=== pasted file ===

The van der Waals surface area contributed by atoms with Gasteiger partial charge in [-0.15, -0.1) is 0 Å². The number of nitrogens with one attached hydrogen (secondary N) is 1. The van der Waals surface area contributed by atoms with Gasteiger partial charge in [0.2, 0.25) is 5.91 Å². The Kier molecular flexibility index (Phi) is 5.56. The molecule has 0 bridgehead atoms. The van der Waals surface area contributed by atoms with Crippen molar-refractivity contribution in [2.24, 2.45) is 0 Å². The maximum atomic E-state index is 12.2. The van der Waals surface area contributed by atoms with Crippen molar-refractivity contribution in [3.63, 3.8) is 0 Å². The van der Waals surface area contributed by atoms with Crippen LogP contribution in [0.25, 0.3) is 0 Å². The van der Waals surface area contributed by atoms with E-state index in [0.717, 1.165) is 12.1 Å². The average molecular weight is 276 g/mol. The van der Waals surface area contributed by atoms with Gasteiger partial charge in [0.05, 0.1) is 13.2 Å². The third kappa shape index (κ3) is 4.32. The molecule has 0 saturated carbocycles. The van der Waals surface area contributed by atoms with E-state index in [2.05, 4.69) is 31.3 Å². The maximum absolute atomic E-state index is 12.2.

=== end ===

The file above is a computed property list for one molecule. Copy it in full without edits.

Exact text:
The van der Waals surface area contributed by atoms with Gasteiger partial charge in [-0.15, -0.1) is 0 Å². The number of nitrogens with one attached hydrogen (secondary N) is 1. The van der Waals surface area contributed by atoms with Gasteiger partial charge in [0.2, 0.25) is 5.91 Å². The Kier molecular flexibility index (Phi) is 5.56. The molecule has 0 bridgehead atoms. The van der Waals surface area contributed by atoms with Crippen molar-refractivity contribution in [2.24, 2.45) is 0 Å². The maximum atomic E-state index is 12.2. The van der Waals surface area contributed by atoms with Crippen molar-refractivity contribution in [3.63, 3.8) is 0 Å². The van der Waals surface area contributed by atoms with Crippen LogP contribution in [0.25, 0.3) is 0 Å². The van der Waals surface area contributed by atoms with E-state index in [0.717, 1.165) is 12.1 Å². The average molecular weight is 276 g/mol. The van der Waals surface area contributed by atoms with Gasteiger partial charge in [0.05, 0.1) is 13.2 Å². The third kappa shape index (κ3) is 4.32. The molecule has 0 saturated carbocycles. The van der Waals surface area contributed by atoms with E-state index in [2.05, 4.69) is 31.3 Å². The maximum absolute atomic E-state index is 12.2.